Rural businesses are those firms that are established and operate in rural settings, far from the metropolitan areas that have traditionally been the site of most non-agricultural business enterprises. Most businesses continue to conduct business in large cities or thriving suburbs, but analysts contend that technological advances, demographic changes, and increased attention to “quality of life” considerations have all combined to spur meaningful business growth in many rural areas as well. Increased receptiveness to new businesses has also had an impact on the growth of commerce in some rural regions.

Characteristics of Rural Businesses

There are three special features of business creation in rural areas around the world that are not present in rural areas. For example, the majority of growth in rural economies comes from existing business enterprises rather than new ones, particularly in the industrial sector. This is by no means an indication that new businesses – industrial or otherwise – cannot survive in rural settings. It merely means that existing businesses are particularly well-equipped to continue once they have established themselves. Reasons for this include the higher percentage of family-owned businesses in smaller towns (which help with issues of long-term continuity), less competition in local markets, and more determination when firms run into difficulties, through a genuine or perceived lack of alternatives.

Experts have also noted that businesses in rural areas tend to be characterized by their activities. Companies that specialize in providing personal services are common place, since there is a large and steady demand for their services, which in more metropolitan areas would be handled by companies armed with city contracts.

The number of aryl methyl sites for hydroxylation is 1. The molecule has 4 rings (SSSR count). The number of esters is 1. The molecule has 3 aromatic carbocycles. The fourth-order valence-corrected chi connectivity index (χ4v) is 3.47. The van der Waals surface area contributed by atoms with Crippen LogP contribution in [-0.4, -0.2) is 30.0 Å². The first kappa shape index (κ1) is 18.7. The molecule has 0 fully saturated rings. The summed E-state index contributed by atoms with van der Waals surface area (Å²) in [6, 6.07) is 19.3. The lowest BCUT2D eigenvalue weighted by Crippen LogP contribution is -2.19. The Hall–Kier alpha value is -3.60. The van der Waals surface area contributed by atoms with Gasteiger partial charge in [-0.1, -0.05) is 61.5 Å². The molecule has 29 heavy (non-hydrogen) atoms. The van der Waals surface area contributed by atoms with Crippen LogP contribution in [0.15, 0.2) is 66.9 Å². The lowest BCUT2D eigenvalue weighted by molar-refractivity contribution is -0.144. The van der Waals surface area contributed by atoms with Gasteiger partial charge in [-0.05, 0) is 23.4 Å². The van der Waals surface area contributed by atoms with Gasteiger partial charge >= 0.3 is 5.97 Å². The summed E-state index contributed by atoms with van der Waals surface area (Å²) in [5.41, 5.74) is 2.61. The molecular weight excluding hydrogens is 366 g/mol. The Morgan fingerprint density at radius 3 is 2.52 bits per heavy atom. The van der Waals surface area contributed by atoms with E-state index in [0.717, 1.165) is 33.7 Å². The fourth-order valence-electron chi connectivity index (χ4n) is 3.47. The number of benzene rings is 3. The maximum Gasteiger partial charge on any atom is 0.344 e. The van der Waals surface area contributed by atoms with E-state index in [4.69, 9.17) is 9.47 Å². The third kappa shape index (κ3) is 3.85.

Manufacturing establishments, on the other hand, are scarcer because of transportation and work force issues. In isolated areas, business creation is usually aimed at local consumer markets (retailing, community services), or new market niches (products with a strong regional identity). In more accessible areas, it is aimed more at services or intermediate goods (sub-contracting). It is notable that business services, from office maintenance to consulting, are still underrepresented in rural areas because local markets are so small.

Obstacles to Business Growth

A significant percentage of new businesses in rural areas are established businesses that relocate. Indeed, many entrepreneurs have established their business ventures in rural regions in recent years. This trend has been especially evident among small business owners who have decided to relocate for “quality of life” reasons. These entrepreneurs are sometimes limited in their relocation options by customer demographics and other factors, but the desire for quieter, less hectic lifestyles  have proven to be a potent one, as families search for homes that are not bedeviled  by traffic, crime, and other attributes often associated  with large cities.

Nonetheless, small business owners are urged to weigh the obstacles that often confront businesses that decide to relocate in rural locations. These hurdles range from different cultural standards and finding new friends to negotiating new ways  of transporting goods or finding quality employees.

In addition, services in rural areas often do not match those that can be routinely relied upon in more metropolitan areas. Unreliable electrical service, skimpy or non-existent overnight delivery options, and increased telecommunication costs (for regular telephone service as well as internet connections) can all complicate the efforts of businesses in rural locations. These difficulties can be particularly problematic for businesses that are involved in high-tech areas.

For technology-dependent businesses to thrive in remote areas, connecting a computer to the internet is the easy part; finding employees who have the savvy to use the technology or finding someone to fix your computer can be far more challenging.

If you find this article useful, please share and subscribe to our newsletter.

Bernard Taiwo

I am Management strategist, Editor and Publisher.

You may also like...